‘Stand firm behind Hanjin Shipping right away,’ Gerry Wang tells Seoul

The founder of Seaspan has weighed into the ongoing maelstrom seen in Korean shipping telling Splash in an exclusive interview today that the Korean government needs to do more to save the ailing sector.

Gerry Wang, co-chairman and ceo of the tonnage provider which has seven boxships on lease to endangered Hanjin Shipping, is adamant that Seoul can and must come the rescue of its shipping lines and yards.

Creditors have demanded the Korean line cut the costs of its chartered-in fleet by as much as 30% as a key first step in its restructuring. Failure to do so will result in court receivership.

The chairman of Hanjin Group met with its lead tonnage provider Seaspan last week, but failed to get its charter fees slashed with Wang saying any rate cuts were out of the question.

“Hanjin Shipping without a liquidity injection from controlling shareholder, the Cho family and the Korea Development Bank will have a very challenging road ahead,” Wang told Splash today, adding: “It is a well run company which hit liquidity snags due to market conditions.”

Wang said Seoul must act now to shore up the nation’s maritime companies.

“I hope the Korean government is fully aware that this is not just a Hanjin Shipping issue – it is concerning their shipbuilding industry, their exports, their national shipping lines, their reputation as law-abiding OECD country,” Wang said.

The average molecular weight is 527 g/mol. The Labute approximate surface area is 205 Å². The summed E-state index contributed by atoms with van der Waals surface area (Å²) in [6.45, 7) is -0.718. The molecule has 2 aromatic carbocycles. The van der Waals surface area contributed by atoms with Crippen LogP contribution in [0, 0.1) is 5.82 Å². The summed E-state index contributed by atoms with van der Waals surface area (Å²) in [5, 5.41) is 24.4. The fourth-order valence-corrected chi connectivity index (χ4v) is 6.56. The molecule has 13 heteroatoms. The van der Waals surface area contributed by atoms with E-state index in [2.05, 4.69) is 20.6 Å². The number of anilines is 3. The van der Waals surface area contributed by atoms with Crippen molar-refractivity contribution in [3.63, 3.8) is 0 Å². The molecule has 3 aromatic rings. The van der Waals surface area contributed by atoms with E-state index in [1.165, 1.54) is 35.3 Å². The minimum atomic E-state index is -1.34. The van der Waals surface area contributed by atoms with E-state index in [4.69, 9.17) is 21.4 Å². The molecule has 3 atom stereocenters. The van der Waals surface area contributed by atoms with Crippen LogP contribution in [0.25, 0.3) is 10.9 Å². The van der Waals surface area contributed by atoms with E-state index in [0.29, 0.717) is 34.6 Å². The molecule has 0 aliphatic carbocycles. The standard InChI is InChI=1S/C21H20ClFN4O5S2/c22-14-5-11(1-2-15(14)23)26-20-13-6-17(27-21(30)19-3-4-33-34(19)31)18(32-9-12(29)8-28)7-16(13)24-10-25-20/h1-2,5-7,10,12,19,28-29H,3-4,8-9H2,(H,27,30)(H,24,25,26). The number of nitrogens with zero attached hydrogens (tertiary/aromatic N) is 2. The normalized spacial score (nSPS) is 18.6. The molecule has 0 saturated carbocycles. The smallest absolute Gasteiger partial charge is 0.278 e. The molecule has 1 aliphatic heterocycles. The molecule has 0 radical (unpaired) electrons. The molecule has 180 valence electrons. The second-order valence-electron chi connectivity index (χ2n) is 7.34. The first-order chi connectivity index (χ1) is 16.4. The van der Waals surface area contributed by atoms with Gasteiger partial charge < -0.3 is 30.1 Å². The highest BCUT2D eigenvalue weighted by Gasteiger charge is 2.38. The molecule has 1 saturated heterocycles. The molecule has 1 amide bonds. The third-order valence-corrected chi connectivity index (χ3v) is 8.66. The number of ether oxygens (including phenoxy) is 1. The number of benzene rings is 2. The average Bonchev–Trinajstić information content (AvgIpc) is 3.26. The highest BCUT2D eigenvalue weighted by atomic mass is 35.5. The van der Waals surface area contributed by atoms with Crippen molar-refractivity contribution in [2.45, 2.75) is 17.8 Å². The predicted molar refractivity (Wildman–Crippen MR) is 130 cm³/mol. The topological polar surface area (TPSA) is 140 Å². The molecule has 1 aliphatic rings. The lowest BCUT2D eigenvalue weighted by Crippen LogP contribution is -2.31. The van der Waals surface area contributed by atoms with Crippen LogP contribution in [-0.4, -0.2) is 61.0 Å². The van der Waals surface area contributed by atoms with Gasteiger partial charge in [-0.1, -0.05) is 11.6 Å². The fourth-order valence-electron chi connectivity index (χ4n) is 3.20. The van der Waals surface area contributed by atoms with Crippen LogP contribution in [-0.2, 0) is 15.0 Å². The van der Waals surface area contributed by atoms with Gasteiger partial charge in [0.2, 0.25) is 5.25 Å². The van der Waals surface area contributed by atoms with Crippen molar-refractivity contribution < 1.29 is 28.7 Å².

“If I were the Korean government I would stand firm behind Hanjin Shipping right away,” he added, saying it was vital to give Hanjin creditworthiness to control the liquidity crunch.

As for Seaspan’s own plans, Wang revealed his company is preparing a war chest to snatch bargains in the current choppy shipping climate.

“We are focusing on enhancing our balance sheets and fire power as we believe crisis goes with opportunities,” said Wang.

Sam Chambers

Starting out with the Informa Group in 2000 in Hong Kong, Sam Chambers became editor of Maritime Asia magazine as well as East Asia Editor for the world’s oldest newspaper, Lloyd’s List. In 2005 he pursued a freelance career and wrote for a variety of titles including taking on the role of Asia Editor at Seatrade magazine and China correspondent for Supply Chain Asia. His work has also appeared in The Economist, The New York Times, The Sunday Times and The International Herald Tribune.


  1. So, to recap, the man in charge of Seaspan, who have refused to renegotiate their charter rates with Hanjin, says that the government should prop up the ailing carrier. Now remind me of who would benefit the most from that? Hanjin or the company refusing to lower its rates?

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